The nation’s cadre of mostly female flight attendants is facing a new threat – the idea that their job can be performed by college students at a fraction of the cost
Breeze Airways, a new airline operating out of Salt Lake City, Utah, is partnering with Utah Valley University to hire full-time college students to work as flight attendants while they pursue their degree through on-line classes. The airline offers “tuition reimbursement” and provides housing through the program, which is called Flight Academy.
Breeze was started by David Neeleman, who also founded JetBlue. It began operating with a fleet of 60 planes last month.
Breeze’s hiring plan is opposed by the Association of Flight Attendants – CWA, which notes that 70% of the student population at UVU is under the age of 30 and approximately 78% are Caucasian. CWA alleges Breeze’s hiring plan has a discriminatory impact on minorities and older workers.
Robin Little’s 8-month old baby grew up without his mother.
She was a teenager in a small town outside Pittsburgh, PA, whose nude body was found in a vacant lot near her apartment. The nineteen year old was raped and fatally stabbed by her husband, Wayne Mitchell, Jr.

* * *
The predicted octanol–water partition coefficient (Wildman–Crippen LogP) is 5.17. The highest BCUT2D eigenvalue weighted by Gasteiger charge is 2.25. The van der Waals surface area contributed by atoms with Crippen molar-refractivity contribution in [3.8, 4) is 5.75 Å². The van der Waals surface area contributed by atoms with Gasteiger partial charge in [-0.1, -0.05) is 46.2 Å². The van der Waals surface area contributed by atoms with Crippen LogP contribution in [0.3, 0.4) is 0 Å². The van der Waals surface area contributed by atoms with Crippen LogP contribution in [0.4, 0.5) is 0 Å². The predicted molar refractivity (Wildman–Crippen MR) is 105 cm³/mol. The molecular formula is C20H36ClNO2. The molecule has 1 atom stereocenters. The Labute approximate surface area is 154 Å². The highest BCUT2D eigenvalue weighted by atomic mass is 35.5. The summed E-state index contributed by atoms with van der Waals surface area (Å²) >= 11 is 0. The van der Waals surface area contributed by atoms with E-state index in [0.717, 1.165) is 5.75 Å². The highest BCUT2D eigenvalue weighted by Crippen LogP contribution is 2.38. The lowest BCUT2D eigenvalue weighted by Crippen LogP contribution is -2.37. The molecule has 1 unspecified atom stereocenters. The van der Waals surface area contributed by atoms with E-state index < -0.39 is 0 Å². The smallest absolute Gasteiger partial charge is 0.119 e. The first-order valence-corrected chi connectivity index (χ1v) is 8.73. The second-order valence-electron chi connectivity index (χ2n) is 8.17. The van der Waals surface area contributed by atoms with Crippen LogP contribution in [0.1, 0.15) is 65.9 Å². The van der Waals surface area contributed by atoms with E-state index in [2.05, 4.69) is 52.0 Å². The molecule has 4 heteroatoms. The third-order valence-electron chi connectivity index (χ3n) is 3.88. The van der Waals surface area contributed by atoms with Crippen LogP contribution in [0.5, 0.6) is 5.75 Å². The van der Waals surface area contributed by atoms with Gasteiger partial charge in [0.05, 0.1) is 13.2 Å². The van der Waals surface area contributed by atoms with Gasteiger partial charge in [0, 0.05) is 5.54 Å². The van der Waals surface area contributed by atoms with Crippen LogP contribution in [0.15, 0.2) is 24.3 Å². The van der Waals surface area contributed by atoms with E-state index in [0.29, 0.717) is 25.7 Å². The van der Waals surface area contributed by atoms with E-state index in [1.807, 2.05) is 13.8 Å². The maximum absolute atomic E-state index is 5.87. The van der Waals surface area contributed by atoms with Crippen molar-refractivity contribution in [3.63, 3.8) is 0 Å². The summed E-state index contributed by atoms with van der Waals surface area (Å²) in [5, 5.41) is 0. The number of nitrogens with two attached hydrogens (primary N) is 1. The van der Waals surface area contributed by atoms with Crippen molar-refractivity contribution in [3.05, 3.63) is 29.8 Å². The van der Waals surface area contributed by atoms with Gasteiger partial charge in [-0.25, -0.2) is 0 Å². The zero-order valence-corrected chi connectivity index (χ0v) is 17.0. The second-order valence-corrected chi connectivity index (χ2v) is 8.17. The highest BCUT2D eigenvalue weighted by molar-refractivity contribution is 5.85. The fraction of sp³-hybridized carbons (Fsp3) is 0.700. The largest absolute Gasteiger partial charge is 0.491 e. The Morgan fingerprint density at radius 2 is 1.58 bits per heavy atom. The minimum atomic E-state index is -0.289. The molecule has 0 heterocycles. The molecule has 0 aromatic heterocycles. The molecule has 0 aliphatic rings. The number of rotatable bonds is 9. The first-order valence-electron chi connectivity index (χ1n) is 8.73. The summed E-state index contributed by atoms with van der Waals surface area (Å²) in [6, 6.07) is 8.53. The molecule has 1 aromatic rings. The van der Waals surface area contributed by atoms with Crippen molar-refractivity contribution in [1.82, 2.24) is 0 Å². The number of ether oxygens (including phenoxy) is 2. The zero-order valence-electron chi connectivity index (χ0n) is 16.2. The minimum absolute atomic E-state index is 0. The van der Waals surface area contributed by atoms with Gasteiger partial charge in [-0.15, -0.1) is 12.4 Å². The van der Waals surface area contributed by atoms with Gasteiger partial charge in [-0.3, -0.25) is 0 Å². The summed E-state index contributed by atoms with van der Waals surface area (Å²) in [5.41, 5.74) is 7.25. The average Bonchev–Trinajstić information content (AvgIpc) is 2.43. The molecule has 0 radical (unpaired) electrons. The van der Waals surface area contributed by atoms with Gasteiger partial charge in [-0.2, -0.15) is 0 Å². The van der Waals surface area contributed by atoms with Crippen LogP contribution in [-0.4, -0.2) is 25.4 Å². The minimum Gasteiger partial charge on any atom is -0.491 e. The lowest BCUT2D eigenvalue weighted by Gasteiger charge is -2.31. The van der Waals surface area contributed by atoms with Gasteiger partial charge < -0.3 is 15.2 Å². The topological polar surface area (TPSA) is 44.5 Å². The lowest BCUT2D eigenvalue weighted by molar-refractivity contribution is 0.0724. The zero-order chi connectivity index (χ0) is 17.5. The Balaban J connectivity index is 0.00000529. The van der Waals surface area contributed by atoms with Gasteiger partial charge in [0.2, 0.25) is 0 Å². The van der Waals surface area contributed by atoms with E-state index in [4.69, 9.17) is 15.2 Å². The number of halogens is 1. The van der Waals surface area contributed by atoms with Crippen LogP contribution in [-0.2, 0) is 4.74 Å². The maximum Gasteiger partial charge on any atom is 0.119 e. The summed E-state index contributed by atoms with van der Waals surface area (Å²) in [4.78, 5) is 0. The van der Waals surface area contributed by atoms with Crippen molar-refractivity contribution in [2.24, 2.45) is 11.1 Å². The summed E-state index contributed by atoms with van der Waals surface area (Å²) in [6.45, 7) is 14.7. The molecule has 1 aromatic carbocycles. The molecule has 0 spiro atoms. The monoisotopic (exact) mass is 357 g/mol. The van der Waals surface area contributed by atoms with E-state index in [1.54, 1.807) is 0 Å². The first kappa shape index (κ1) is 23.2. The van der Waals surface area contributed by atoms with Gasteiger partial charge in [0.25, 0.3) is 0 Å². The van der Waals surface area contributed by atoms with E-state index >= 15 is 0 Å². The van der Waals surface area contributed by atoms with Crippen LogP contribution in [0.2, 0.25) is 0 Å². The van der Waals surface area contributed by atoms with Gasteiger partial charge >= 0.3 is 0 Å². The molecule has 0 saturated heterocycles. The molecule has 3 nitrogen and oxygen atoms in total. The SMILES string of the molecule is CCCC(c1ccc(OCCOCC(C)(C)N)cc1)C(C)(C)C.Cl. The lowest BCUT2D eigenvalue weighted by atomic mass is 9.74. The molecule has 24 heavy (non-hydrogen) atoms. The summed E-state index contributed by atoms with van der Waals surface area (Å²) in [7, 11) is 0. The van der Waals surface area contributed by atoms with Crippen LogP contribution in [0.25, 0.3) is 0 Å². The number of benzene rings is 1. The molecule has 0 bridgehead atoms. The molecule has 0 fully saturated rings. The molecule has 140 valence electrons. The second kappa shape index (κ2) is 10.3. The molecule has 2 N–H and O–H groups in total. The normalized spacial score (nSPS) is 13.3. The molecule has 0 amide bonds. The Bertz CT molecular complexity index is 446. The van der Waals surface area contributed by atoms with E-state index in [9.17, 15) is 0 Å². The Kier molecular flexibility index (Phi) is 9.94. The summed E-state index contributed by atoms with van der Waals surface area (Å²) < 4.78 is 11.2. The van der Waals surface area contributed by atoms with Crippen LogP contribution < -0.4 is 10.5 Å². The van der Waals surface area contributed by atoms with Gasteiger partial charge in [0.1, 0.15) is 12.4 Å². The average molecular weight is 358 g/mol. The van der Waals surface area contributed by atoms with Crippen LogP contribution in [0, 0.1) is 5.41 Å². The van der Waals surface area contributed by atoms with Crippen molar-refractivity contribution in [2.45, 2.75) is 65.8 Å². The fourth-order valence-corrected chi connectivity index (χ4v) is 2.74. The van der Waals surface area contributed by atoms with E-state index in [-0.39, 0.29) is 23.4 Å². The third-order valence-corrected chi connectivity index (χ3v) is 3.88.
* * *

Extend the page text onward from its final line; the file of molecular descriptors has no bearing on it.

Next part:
This was about 20 years ago. I wrote an op-ed article for the Pittsburgh Post-Gazette, in which I decried her senseless death as the lack of “real protection for abused women.”
I noted that Little was killed a few hours after Mitchell was released from jail, where he was sent after being arrested for raping and assaulting Little. He was released the next morning on his own recognizance, a precursor of “no bail.” He went back and killed her.
When I read that Illinois became the first state this week to completely eliminate cash bail, I thought of Little for the first time in years. I also thought of her devastated mother and her son.
Little, who was African-American, died because of a different kind of plague.
Society did not begin to make serious efforts to protect women who were victims of domestic violence until the 1970s. Historically, it was legal because it was deemed a husband’s right. A private matter.The first domestic violence shelter was opened in Great Britain in 1971. Police routinely told abusers to take a walk around the block and cool off.